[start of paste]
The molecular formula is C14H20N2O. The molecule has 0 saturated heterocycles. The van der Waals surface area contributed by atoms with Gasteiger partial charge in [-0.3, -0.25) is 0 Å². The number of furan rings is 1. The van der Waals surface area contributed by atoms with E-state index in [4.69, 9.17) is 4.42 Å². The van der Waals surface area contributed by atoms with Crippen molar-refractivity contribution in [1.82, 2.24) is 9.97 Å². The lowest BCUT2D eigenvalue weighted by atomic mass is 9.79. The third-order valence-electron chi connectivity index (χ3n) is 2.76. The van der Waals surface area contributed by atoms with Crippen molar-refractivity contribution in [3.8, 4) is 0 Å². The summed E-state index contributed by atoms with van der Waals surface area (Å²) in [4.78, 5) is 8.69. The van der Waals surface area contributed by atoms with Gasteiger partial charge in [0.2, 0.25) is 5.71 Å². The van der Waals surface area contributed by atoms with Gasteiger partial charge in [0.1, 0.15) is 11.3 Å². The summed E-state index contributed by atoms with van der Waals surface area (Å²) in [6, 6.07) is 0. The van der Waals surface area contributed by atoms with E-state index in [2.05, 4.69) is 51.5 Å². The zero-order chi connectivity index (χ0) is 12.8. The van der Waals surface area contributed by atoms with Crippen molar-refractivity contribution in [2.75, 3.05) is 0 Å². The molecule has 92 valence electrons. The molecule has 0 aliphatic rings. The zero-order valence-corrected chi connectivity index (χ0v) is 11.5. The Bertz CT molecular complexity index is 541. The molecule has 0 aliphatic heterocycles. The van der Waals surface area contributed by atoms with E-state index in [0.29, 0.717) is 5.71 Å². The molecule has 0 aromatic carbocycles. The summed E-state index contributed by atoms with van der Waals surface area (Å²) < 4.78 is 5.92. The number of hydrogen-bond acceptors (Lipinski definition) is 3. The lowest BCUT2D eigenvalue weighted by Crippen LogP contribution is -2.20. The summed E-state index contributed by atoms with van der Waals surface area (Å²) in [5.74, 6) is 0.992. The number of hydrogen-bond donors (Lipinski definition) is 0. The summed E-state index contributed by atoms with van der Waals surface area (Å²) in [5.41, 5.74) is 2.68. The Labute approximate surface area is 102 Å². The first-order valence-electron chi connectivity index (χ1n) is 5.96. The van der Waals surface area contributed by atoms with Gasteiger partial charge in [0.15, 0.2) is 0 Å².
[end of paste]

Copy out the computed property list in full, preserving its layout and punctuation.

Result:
The molecular formula is C14H20N2O. The molecule has 0 saturated heterocycles. The van der Waals surface area contributed by atoms with Gasteiger partial charge in [-0.3, -0.25) is 0 Å². The number of furan rings is 1. The van der Waals surface area contributed by atoms with E-state index in [4.69, 9.17) is 4.42 Å². The van der Waals surface area contributed by atoms with Crippen molar-refractivity contribution in [1.82, 2.24) is 9.97 Å². The lowest BCUT2D eigenvalue weighted by atomic mass is 9.79. The third-order valence-electron chi connectivity index (χ3n) is 2.76. The van der Waals surface area contributed by atoms with Crippen molar-refractivity contribution in [3.8, 4) is 0 Å². The summed E-state index contributed by atoms with van der Waals surface area (Å²) in [4.78, 5) is 8.69. The van der Waals surface area contributed by atoms with Gasteiger partial charge in [0.2, 0.25) is 5.71 Å². The van der Waals surface area contributed by atoms with Gasteiger partial charge in [0.1, 0.15) is 11.3 Å². The summed E-state index contributed by atoms with van der Waals surface area (Å²) in [6, 6.07) is 0. The van der Waals surface area contributed by atoms with E-state index in [2.05, 4.69) is 51.5 Å². The zero-order chi connectivity index (χ0) is 12.8. The van der Waals surface area contributed by atoms with Crippen molar-refractivity contribution in [2.75, 3.05) is 0 Å². The molecule has 92 valence electrons. The molecule has 0 aliphatic rings. The zero-order valence-corrected chi connectivity index (χ0v) is 11.5. The Bertz CT molecular complexity index is 541. The molecule has 0 aliphatic heterocycles. The van der Waals surface area contributed by atoms with E-state index in [0.29, 0.717) is 5.71 Å². The molecule has 0 aromatic carbocycles. The summed E-state index contributed by atoms with van der Waals surface area (Å²) < 4.78 is 5.92. The number of hydrogen-bond acceptors (Lipinski definition) is 3. The lowest BCUT2D eigenvalue weighted by Crippen LogP contribution is -2.20. The summed E-state index contributed by atoms with van der Waals surface area (Å²) in [5.74, 6) is 0.992. The number of hydrogen-bond donors (Lipinski definition) is 0. The summed E-state index contributed by atoms with van der Waals surface area (Å²) in [5.41, 5.74) is 2.68. The Labute approximate surface area is 102 Å². The first-order valence-electron chi connectivity index (χ1n) is 5.96. The van der Waals surface area contributed by atoms with Gasteiger partial charge in [0.15, 0.2) is 0 Å².